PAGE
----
Use this URL to cite or link to this record in EThOS: http://ethos.bl.uk/OrderDetails.do?uin=uk.bl.ethos.693792
Title: Fabricating freakery : the display of exceptional bodies in nineteenth-century London
Author: Woolf, John Jacob
ISNI:       0000 0004 5989 2963
Awarding Body: Goldsmiths, University of London
Current Institution: Goldsmiths College (University of London)
Date of Award: 2016
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Abstract:
This thesis examines five individuals in the tradition of freakery: the performance of constructed abnormality as entertainment. Departing from a tendency to explore the ‘freak’ and the ‘freak show’ from the mid-nineteenth century, this thesis starts at the beginning of the 1800s to explore the diachronic evolution of freakery as it went from small-scale transitory exhibitions to large-scale commercial enterprises tied to the burgeoning entertainment industry. This thesis argues that, as the freak show changed, it functioned as an index for broader social changes across the nineteenth century. Each chapter represents one or more of those changes, probing the construction and presentation of a specific identity rooted in a particular epoch and framed around the life history of a performer, whether this biography was alleged or ‘real’. The five agents explored in this thesis are Daniel Lambert (1770-1809), who displayed as a Fat Man; Chang and Eng, The Siamese Twins (1811-1874); Charles Stratton (1838-1883), a little person known as General Tom Thumb; Julia Pastrana (1834?-1860), billed as The Baboon Lady; and Joseph Merrick (1862-1890), The Elephant Man. Freakery was a lived identity reliant on a biographical history and dependent on numerous discourses that turned constructed identities into ambiguous, paradoxical and ambivalent representations. The hitherto entrenched historiographical dichotomy between the ‘offstage’ and ‘onstage’ life of a ‘freak’ is substituted for the claim of interdependency between performer and performance, reality and representation: agencies and the culture of everyday life were imbricated in the construction of ‘freak’ identities that were marked by character as much as corporeality. Overall, this thesis presents a picture of pervasive freakery in nineteenth-century London and beyond: a practice and discourse that permeated life and culture, representations and perceptions.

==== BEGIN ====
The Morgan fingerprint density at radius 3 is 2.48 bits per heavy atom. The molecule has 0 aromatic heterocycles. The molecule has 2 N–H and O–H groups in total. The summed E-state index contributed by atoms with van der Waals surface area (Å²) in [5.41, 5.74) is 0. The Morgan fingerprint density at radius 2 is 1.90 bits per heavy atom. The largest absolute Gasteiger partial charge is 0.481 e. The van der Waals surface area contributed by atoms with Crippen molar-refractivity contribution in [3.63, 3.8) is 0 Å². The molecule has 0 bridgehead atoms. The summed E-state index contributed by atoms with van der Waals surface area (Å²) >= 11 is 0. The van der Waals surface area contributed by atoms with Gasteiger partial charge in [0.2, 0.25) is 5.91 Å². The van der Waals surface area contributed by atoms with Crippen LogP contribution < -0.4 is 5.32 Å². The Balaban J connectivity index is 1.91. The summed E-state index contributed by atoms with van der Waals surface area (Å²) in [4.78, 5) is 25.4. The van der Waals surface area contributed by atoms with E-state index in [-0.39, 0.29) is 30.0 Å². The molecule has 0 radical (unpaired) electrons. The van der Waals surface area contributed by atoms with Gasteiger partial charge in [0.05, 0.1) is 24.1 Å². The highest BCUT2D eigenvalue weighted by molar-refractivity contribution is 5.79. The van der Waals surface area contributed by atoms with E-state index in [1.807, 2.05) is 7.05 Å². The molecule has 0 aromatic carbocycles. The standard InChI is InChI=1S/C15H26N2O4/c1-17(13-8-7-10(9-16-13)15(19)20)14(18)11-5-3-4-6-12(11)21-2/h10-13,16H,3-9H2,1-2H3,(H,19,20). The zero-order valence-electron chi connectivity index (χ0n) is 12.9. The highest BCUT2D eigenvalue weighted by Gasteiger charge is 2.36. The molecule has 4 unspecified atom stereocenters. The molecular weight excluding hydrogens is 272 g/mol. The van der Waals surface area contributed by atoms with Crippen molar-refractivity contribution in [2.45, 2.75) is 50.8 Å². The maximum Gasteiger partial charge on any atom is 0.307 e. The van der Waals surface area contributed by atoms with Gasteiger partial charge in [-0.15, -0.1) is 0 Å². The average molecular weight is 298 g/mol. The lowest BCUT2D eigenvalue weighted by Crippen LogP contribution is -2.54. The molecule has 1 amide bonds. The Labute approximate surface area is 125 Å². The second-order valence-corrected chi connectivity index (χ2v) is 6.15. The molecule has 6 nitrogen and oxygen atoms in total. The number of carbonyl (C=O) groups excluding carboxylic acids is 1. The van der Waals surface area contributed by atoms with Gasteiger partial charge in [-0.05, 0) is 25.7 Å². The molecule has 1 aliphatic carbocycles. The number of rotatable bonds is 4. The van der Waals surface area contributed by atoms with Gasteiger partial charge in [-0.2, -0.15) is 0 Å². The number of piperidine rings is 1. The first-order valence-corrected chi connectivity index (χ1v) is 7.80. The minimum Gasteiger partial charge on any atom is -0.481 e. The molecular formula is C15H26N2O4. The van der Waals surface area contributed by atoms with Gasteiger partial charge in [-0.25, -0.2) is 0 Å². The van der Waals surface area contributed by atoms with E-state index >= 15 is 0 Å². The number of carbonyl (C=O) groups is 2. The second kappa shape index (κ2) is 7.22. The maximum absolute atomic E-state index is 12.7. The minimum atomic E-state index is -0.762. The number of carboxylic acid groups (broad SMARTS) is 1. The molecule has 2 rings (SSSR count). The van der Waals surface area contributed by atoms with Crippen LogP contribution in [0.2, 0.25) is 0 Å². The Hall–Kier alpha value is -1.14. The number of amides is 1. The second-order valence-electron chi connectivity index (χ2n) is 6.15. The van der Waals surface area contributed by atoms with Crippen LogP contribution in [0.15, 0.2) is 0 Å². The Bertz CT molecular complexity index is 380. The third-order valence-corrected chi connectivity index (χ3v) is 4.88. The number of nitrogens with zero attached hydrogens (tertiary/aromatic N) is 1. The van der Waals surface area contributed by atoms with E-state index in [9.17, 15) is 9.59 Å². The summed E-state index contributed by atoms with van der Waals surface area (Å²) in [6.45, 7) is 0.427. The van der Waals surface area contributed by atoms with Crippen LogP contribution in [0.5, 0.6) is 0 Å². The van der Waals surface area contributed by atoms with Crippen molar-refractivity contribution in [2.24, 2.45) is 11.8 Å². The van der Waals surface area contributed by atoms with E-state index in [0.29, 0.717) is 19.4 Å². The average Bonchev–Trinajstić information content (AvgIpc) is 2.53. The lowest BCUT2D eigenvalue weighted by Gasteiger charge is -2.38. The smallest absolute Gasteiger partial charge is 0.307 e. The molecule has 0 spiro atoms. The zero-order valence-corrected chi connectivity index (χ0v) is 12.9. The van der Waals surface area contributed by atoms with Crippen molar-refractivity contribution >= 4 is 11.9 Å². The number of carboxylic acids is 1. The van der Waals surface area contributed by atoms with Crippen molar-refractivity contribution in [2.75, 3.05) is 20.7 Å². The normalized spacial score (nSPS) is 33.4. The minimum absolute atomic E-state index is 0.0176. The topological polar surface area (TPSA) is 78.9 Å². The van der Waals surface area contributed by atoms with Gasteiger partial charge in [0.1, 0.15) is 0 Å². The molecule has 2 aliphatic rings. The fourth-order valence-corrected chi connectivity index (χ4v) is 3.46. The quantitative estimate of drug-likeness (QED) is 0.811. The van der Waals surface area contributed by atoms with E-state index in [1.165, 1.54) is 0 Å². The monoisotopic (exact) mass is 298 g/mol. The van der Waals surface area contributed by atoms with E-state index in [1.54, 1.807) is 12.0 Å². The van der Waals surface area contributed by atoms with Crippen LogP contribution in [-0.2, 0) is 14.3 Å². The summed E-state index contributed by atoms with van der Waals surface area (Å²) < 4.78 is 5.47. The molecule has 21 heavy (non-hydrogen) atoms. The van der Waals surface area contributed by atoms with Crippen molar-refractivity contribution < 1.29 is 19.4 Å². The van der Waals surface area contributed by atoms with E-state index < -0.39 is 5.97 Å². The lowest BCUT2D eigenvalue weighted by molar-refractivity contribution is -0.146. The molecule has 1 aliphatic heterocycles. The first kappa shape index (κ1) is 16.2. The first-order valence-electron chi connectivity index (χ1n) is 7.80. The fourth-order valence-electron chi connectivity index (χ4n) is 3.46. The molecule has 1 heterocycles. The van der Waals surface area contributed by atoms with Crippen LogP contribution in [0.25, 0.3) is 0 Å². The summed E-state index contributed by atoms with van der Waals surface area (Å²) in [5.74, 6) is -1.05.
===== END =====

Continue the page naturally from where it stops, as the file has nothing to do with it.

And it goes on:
Supervisor: Not available Sponsor: Not available
Qualification Name: Thesis (Ph.D.) Qualification Level: Doctoral
EThOS ID: uk.bl.ethos.693792  DOI: Not available
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